Sunday, 18 November 2018
Sunday, 11 November 2018
Sunday, 4 November 2018
It’s fair to say that Western gardeners don’t pay much attention to the humble chrysanthemum. In Chinese culture the plant has fared rather differently. Inspired by its ability to resist winter chills, Chinese emperors drank wines laced with chrysanthemum, poets praised what they called “the petals of longevity”, and the intricate forms of chrysanthemum flowers came to figure prominently in Chinese art.
Symbolically the flower is associated with long life, good fortune and the season of autumn, so it’s appropriate that the most expensive piece in Adam’s first-ever specialist auction of Fine Oriental Ceramics, Sculpture and Art is a green “chrysanthemum dish” (Lot 74, €40,000-€60,000).
Why such a high estimate for such a tiny dish?
“It dates from the Yongzheng period, which was quite a short one, 1723 to 1735, and porcelain from that time is known for its high technical quality,” says Ronan Flanagan of Adam’s fine art department. “Porcelains were moving away from blue and white, and coloured glazes were the order of the day. The chrysanthemum dishes are well known to the market, and highly collectible.”
Sunday, 28 October 2018
Chinese art auction giants are aiming at the duopoly of Sotheby’s and Christie’s, but it looks a long shot. State-backed behemoth Poly International and China Guardian, both Beijing-based, now dominate the $7.1 billion global market for Chinese art and antiques. Having crushed smaller local rivals, they are expanding abroad. But their parochial, state-protected nature hobbles them. The Western houses’ offshore share looks safe for now.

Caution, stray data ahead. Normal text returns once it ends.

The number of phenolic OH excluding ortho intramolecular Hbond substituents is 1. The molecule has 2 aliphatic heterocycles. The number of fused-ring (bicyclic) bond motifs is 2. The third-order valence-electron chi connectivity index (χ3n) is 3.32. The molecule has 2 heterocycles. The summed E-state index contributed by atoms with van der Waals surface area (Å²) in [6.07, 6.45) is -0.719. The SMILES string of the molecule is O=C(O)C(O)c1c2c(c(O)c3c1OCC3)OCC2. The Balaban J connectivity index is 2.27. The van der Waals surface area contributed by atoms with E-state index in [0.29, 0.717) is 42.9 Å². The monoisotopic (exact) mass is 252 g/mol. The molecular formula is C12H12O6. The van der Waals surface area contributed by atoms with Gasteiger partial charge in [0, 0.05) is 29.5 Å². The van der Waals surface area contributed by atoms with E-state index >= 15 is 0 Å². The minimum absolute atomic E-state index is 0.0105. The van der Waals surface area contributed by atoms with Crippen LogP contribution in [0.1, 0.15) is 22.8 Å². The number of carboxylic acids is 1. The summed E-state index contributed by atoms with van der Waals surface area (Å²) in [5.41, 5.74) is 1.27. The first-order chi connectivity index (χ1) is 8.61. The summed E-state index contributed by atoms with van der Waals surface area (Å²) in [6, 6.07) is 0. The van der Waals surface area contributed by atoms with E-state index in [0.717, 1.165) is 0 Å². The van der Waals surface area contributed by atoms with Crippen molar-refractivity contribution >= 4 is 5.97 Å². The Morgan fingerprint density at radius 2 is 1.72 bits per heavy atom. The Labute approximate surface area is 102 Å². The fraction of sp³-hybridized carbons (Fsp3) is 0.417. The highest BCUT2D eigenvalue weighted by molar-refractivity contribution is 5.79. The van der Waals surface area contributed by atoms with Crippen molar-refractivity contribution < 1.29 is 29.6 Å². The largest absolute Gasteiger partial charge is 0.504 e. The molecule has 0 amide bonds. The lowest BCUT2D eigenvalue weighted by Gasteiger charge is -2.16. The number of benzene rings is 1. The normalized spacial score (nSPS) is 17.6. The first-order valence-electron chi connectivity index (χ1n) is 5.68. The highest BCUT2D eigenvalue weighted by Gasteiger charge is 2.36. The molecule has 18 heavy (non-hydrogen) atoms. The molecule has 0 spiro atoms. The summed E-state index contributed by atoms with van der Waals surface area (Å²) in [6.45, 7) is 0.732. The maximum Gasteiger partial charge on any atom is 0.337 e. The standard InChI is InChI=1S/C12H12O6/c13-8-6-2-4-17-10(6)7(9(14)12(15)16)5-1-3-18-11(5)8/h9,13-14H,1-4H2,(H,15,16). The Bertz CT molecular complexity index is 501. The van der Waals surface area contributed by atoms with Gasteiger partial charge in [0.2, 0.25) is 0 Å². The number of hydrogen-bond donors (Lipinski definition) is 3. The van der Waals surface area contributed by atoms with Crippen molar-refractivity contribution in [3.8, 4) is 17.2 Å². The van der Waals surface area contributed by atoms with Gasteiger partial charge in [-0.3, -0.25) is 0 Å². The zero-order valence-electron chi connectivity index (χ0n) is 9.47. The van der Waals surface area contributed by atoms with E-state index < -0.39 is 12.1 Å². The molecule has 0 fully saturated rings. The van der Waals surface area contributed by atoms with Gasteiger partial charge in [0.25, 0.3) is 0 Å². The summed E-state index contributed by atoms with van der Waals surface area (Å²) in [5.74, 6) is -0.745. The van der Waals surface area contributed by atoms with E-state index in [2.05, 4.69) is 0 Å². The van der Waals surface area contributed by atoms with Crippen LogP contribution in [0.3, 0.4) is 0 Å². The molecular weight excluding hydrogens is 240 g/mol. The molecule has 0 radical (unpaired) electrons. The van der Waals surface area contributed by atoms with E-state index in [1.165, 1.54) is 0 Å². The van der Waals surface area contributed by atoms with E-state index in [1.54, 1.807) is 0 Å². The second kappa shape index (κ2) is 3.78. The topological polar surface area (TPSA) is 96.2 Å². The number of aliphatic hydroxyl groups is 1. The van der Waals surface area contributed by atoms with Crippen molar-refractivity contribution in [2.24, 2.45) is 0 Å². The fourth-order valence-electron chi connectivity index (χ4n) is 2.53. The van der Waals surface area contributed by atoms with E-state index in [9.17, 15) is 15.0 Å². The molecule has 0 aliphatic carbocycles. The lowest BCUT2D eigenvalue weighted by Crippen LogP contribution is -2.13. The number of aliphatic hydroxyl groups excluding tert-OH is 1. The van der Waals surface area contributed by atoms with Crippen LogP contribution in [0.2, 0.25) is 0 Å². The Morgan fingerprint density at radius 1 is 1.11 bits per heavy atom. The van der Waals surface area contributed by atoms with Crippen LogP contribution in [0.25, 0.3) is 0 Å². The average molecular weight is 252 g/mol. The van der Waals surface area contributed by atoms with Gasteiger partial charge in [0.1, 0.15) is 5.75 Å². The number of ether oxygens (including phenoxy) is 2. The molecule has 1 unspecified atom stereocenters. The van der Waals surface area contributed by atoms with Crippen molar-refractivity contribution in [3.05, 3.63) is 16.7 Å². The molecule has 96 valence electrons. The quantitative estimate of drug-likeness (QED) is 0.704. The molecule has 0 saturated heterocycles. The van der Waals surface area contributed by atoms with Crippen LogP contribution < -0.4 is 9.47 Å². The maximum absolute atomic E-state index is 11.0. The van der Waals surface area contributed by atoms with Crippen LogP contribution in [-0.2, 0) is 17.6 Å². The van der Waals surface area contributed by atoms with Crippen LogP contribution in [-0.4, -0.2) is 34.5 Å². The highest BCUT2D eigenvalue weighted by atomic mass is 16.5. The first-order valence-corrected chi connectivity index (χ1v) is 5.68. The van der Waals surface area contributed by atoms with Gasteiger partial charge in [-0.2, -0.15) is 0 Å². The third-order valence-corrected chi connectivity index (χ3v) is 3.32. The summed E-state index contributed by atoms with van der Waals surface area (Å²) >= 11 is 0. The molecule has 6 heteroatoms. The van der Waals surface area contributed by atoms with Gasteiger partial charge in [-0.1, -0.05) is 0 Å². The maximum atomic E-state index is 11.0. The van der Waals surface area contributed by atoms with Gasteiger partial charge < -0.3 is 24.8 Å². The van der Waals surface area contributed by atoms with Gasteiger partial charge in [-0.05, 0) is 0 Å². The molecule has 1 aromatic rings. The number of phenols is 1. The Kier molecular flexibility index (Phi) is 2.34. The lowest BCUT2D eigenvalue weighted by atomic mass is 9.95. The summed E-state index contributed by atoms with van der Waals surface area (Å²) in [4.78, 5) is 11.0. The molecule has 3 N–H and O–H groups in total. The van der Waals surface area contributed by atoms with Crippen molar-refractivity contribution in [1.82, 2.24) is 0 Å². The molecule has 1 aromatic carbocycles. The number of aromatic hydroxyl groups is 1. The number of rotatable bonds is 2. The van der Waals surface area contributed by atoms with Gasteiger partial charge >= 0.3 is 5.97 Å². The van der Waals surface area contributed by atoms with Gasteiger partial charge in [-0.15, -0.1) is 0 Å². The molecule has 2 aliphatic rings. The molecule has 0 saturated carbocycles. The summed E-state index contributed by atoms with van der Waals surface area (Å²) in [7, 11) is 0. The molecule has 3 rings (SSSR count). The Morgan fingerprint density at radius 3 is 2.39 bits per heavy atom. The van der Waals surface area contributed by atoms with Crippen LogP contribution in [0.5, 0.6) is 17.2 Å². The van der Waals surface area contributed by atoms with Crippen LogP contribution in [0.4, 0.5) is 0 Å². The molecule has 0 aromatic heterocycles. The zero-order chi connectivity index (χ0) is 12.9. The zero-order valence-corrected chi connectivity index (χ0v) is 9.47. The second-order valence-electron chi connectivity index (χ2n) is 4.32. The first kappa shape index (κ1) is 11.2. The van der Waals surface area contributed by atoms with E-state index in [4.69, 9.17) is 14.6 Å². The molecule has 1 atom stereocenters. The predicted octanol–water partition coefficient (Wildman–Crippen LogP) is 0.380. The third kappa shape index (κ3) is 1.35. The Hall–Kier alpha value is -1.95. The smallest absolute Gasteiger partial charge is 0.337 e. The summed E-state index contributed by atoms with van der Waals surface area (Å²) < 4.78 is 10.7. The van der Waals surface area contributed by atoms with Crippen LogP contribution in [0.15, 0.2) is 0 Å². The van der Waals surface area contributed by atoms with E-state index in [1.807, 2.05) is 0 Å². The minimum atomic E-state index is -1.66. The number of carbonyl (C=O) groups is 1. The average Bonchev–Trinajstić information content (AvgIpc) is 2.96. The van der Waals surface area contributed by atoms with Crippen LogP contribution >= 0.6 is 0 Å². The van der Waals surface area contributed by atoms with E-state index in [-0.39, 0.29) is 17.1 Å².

The meteoric rise of Chinese auctioneers can be partly attributed to laws restricting foreigners from selling antiquities on the mainland – given a history of Western imperialists sneaking precious artefacts out of the country. That helped China’s Poly Auction, the world’s third largest auction company, rake in sales of $1.6 billion in 2017, according to a report by Art Basel and UBS; Guardian logged over $1 billion.
Dominance at home freed Poly and Guardian to compete abroad. Guardian founder Chen Dongsheng, for example, took a near 14 percent stake in the Sotheby’s two years ago, becoming its largest shareholder. Poly has since set up shop in Sydney, Los Angeles, Tokyo and New York.
Sunday, 21 October 2018
Sunday, 14 October 2018
Luo Ying is a purist. The professor of traditional Chinese painting practises what she teaches: her classical ink landscape paintingsborrow techniques and styles of brushwork used as far back as the Song dynasty (960 – 1279AD).
“Chinese ink painting is the quintessence of our nation’s heritage. It is a timeless, classical art form that we can proudly show off to the world. There is no need to adulterate it with contemporary elements,” says the 44-year-old Hangzhou native at her first exhibition in Hong Kong.
Luo fears that clumsy attempts to make Chinese ink art relevant to today’s world can take the focus away from traditional techniques and the underlying philosophy of the ancient art form. “Showing figures wearing face masks to make a point about air pollution is a bad idea, I think. You can watch the news if you want to find out about current affairs. Chinese paintings are not supposed to be about that.”
Sunday, 7 October 2018
I must admit the eye-popping figure Christie's is expecting to fetch for Su Shi's Wood and Rock painting is hard to ignore. However, I find it extremely hard to ignore the fact that Su Shi's student's work managed to sell for a whooping $13million more than the estimated amount of Su Shi's painting! And mind you, that was 8 years ago. Maybe collecting an apprentice's work of art is not such a bad idea after all.